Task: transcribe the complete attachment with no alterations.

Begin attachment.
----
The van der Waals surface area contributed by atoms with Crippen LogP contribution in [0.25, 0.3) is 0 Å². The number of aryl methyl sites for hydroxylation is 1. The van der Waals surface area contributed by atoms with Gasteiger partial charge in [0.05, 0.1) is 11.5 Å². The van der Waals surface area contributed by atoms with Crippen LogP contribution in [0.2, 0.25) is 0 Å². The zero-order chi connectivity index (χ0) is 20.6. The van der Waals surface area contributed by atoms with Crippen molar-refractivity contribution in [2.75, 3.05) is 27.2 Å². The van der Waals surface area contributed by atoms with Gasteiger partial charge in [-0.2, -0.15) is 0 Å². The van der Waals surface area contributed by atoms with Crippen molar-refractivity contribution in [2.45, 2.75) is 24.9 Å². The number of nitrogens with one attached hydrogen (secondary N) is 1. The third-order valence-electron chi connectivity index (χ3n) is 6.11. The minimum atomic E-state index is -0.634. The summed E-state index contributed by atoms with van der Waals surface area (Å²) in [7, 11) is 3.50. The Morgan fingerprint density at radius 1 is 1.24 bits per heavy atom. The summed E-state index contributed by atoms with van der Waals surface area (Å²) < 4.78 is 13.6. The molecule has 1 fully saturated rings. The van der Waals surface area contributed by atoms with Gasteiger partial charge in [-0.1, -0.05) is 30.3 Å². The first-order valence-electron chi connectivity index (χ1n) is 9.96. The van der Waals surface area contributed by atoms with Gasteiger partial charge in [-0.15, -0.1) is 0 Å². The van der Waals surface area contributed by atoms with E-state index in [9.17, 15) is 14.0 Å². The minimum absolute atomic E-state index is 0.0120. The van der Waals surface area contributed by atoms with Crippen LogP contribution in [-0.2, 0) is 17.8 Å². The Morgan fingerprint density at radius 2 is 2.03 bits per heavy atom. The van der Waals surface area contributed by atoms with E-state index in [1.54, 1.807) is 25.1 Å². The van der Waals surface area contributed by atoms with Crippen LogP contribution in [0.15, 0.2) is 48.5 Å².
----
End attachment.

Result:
The van der Waals surface area contributed by atoms with Crippen LogP contribution in [0.25, 0.3) is 0 Å². The number of aryl methyl sites for hydroxylation is 1. The van der Waals surface area contributed by atoms with Gasteiger partial charge in [0.05, 0.1) is 11.5 Å². The van der Waals surface area contributed by atoms with Crippen LogP contribution in [0.2, 0.25) is 0 Å². The zero-order chi connectivity index (χ0) is 20.6. The van der Waals surface area contributed by atoms with Crippen molar-refractivity contribution in [2.75, 3.05) is 27.2 Å². The van der Waals surface area contributed by atoms with Gasteiger partial charge in [-0.2, -0.15) is 0 Å². The van der Waals surface area contributed by atoms with Crippen molar-refractivity contribution in [2.45, 2.75) is 24.9 Å². The number of nitrogens with one attached hydrogen (secondary N) is 1. The third-order valence-electron chi connectivity index (χ3n) is 6.11. The minimum atomic E-state index is -0.634. The summed E-state index contributed by atoms with van der Waals surface area (Å²) in [7, 11) is 3.50. The Morgan fingerprint density at radius 1 is 1.24 bits per heavy atom. The summed E-state index contributed by atoms with van der Waals surface area (Å²) < 4.78 is 13.6. The molecule has 1 fully saturated rings. The van der Waals surface area contributed by atoms with Gasteiger partial charge in [-0.1, -0.05) is 30.3 Å². The first-order valence-electron chi connectivity index (χ1n) is 9.96. The van der Waals surface area contributed by atoms with Gasteiger partial charge in [-0.15, -0.1) is 0 Å². The van der Waals surface area contributed by atoms with E-state index in [9.17, 15) is 14.0 Å². The minimum absolute atomic E-state index is 0.0120. The van der Waals surface area contributed by atoms with Crippen LogP contribution in [-0.2, 0) is 17.8 Å². The Morgan fingerprint density at radius 2 is 2.03 bits per heavy atom. The van der Waals surface area contributed by atoms with E-state index in [1.54, 1.807) is 25.1 Å². The van der Waals surface area contributed by atoms with Crippen LogP contribution in [0.15, 0.2) is 48.5 Å².